The other, the STATES Act, goes further. That law — sponsored by GOP Sen. Cory Gardner of Colorado and Democratic Sen. Elizabeth Warren of Massachusetts — keeps the feds out of states’ pot policies altogether. It would also open up banking and tax deductions to the industry.
Recent signals haven’t been favorable. A U.S. Tax Court ruling, filed in November, upheld section 280e of the IRS tax code. That section bars deductions for any company whose business “consists of trafficking in controlled substances.”
And at a recent Cowen & Co. cannabis industry summit, presenters for a panel to discuss regulations felt that the STATES Act might not pass until after the 2020 election. The main reason, they felt, was Warren, a vocal critic of President Donald Trump.
“The extent that Elizabeth Warren is at all presumed to be a candidate in the 2020 election, even just in the Democratic primary, our panel participants were hard-pressed to envision President Trump signing a bill that was co-sponsored by Elizabeth Warren,” Azer said.
CBD Status Still Hazy After Hemp Legalization
The 2018 farm bill that President Trump is expected to sign into law includes a provision that legalizes industrial hemp. Industrial hemp is a source of cannabidiol, or CBD. CBD is believed to, and is often used to, reduce anxiety, induce sleep and have anti-inflammatory effects — without the psychoactive punch of THC.
Market research firm Brightfield estimates that U.S. CBD sales will stretch 55% higher to $648 million in 2019. Canopy Growth has said it would enter the U.S. hemp market if the farm bill passed. So has Cronos Group.
But CBD’s exact legal status on a federal level is still unclear. The farm bill would remove hemp-derived substances from Schedule I of the Controlled Substances Act, the most restrictive category.
But, according to the Brookings Institution, producers would need to make hemp-derived CBD and other cannabinoids exactly according to the farm bill’s guidelines. Other agencies still need to weigh in, potentially delaying a megacorporation exodus toward CBD.
The DEA in September moved some FDA-approved CBD products to the less restrictive Schedule 5 category. But the new farm bill wouldn’t change FDA policy preventing CBD from being marketed as a dietary supplement, said Patrick Goggin, a senior attorney at Hoban Law Group.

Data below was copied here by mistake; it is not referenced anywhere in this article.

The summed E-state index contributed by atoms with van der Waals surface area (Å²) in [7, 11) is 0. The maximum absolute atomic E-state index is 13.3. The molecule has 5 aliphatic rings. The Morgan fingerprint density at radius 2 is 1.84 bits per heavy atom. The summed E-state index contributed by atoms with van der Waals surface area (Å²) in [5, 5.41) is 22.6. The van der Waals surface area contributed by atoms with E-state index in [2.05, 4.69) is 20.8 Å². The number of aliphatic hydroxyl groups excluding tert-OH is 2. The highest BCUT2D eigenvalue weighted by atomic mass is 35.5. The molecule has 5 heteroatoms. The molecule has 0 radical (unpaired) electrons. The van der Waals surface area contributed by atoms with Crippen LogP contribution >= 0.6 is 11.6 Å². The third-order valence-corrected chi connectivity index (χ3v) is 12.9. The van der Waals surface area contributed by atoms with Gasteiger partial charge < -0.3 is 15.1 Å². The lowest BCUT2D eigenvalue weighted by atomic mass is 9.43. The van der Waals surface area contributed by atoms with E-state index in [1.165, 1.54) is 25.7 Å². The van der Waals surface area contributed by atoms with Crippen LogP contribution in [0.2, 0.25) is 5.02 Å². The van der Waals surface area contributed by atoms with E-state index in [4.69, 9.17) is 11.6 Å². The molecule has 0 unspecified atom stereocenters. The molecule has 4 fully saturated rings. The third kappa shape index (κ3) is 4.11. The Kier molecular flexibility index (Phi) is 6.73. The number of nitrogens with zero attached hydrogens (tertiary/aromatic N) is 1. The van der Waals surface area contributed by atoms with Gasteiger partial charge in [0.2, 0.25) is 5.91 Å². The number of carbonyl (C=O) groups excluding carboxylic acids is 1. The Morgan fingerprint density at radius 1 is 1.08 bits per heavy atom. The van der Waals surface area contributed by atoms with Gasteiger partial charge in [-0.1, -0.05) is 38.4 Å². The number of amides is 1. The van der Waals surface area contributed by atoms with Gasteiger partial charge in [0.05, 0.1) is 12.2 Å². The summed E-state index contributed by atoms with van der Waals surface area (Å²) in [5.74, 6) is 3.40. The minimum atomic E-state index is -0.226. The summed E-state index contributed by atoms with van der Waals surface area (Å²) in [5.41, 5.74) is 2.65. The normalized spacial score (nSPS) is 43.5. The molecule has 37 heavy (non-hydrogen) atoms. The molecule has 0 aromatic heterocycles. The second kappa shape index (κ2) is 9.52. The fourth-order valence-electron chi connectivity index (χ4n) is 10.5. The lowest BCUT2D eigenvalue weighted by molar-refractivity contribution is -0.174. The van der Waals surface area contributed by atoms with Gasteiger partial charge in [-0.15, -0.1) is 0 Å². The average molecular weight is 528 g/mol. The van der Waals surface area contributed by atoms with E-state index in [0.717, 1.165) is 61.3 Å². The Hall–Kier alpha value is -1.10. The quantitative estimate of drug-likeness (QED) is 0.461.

For now, CBD can be used in pharmaceuticals. The FDA approved a CBD-based anti-seizure drug, GW Pharmaceuticals’ Epidiolex, in June.
Meanwhile, Harrison, of CB1, said two other cannabinoids — CBN and THCV — could become standouts next year. THCV, or tetrahydrocannabivarin, is often said to function as an appetite suppressant. CBN, or cannabinol, is said to work as a sleep aid.
More Ways For Marijuana Stocks To Come Public?
The industry in 2019 is likely to continue prying open the cracks in barriers to investors’ cash. Take, for instance, MTech Acquisition (MTEC), a blank-check company with no operations whose principal office is, technically, someone’s house.
A blank-check company goes public largely to buy up another company and, in turn, bring that company public. For MTech, that target company is MJ Freeway, a cannabis tech firm whose backers include early Facebook (FB) investor Roger McNamee.
Jessica Billingsley, MJ Freeway’s CEO, said in an interview last month that the acquisition by MTech saved MJ Freeway “at least six months, if not a year” in time otherwise spent trying to go public via an IPO or other route.
The time saved could be crucial. Billingsley, in a presentation announcing the merger, said MJ Freeway plans to pursue an “aggressive” acquisition strategy. As competition simmers, the months ahead will open up the industry to more mergers and acquisitions.
“In the next four to six months, there is so much movement and consolidation and opportunity in cannabis that there is a very real timing consideration,” she said in the November interview.
Just Chill To The Next Episode
Which companies endure longer-term may come down to strong branding, Cowen analysts say. But for now, they add, U.S. companies are likely to focus on expanding as they wait for more regulatory dominoes to fall in 2019.
Azer said that marijuana producers could learn from the shifts in the alcohol and tobacco companies the cannabis industry is trying to upend. Those industries, she said, have shifted to things like vaping and spiked seltzer to offset weaker demand in old standbys like beer and cigarettes.
“The lesson for manufacturers is to expect a competitive landscape that reflects the consumers’ desire for choice,” Azer said. “Which isn’t to say that every company should be all things to all people.”